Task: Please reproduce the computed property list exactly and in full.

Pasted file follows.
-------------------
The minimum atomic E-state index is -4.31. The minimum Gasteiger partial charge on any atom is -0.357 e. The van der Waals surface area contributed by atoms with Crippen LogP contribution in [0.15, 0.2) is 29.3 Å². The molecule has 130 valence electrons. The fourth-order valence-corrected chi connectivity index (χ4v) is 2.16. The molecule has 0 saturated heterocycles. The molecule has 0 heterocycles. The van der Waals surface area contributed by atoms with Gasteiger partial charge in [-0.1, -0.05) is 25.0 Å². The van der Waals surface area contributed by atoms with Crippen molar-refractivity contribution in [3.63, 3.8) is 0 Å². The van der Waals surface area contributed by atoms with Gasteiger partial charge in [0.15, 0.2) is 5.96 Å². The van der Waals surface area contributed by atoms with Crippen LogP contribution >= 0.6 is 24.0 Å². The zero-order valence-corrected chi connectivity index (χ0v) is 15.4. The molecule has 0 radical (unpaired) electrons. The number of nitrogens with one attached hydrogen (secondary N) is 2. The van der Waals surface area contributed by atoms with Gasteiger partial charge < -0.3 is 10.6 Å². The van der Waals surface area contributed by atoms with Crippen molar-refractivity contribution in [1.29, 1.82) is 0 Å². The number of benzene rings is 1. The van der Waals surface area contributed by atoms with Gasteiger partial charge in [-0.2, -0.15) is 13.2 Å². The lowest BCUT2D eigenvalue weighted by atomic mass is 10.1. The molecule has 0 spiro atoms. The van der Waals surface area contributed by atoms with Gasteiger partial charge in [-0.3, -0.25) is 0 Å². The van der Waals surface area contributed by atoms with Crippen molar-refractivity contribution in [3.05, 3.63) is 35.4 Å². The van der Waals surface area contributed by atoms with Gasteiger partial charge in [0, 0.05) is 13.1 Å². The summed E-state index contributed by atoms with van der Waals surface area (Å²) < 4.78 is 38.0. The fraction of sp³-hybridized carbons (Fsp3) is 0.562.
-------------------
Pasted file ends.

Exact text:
The minimum atomic E-state index is -4.31. The minimum Gasteiger partial charge on any atom is -0.357 e. The van der Waals surface area contributed by atoms with Crippen LogP contribution in [0.15, 0.2) is 29.3 Å². The molecule has 130 valence electrons. The fourth-order valence-corrected chi connectivity index (χ4v) is 2.16. The molecule has 0 saturated heterocycles. The molecule has 0 heterocycles. The van der Waals surface area contributed by atoms with Gasteiger partial charge in [-0.1, -0.05) is 25.0 Å². The van der Waals surface area contributed by atoms with Crippen molar-refractivity contribution in [3.63, 3.8) is 0 Å². The van der Waals surface area contributed by atoms with Gasteiger partial charge in [0.15, 0.2) is 5.96 Å². The van der Waals surface area contributed by atoms with Crippen LogP contribution >= 0.6 is 24.0 Å². The zero-order valence-corrected chi connectivity index (χ0v) is 15.4. The molecule has 0 radical (unpaired) electrons. The number of nitrogens with one attached hydrogen (secondary N) is 2. The van der Waals surface area contributed by atoms with Gasteiger partial charge < -0.3 is 10.6 Å². The van der Waals surface area contributed by atoms with Crippen molar-refractivity contribution in [1.29, 1.82) is 0 Å². The number of benzene rings is 1. The van der Waals surface area contributed by atoms with Gasteiger partial charge in [-0.2, -0.15) is 13.2 Å². The lowest BCUT2D eigenvalue weighted by atomic mass is 10.1. The molecule has 0 spiro atoms. The van der Waals surface area contributed by atoms with Gasteiger partial charge in [-0.3, -0.25) is 0 Å². The van der Waals surface area contributed by atoms with Crippen molar-refractivity contribution in [3.05, 3.63) is 35.4 Å². The van der Waals surface area contributed by atoms with Gasteiger partial charge in [0, 0.05) is 13.1 Å². The summed E-state index contributed by atoms with van der Waals surface area (Å²) < 4.78 is 38.0. The fraction of sp³-hybridized carbons (Fsp3) is 0.562.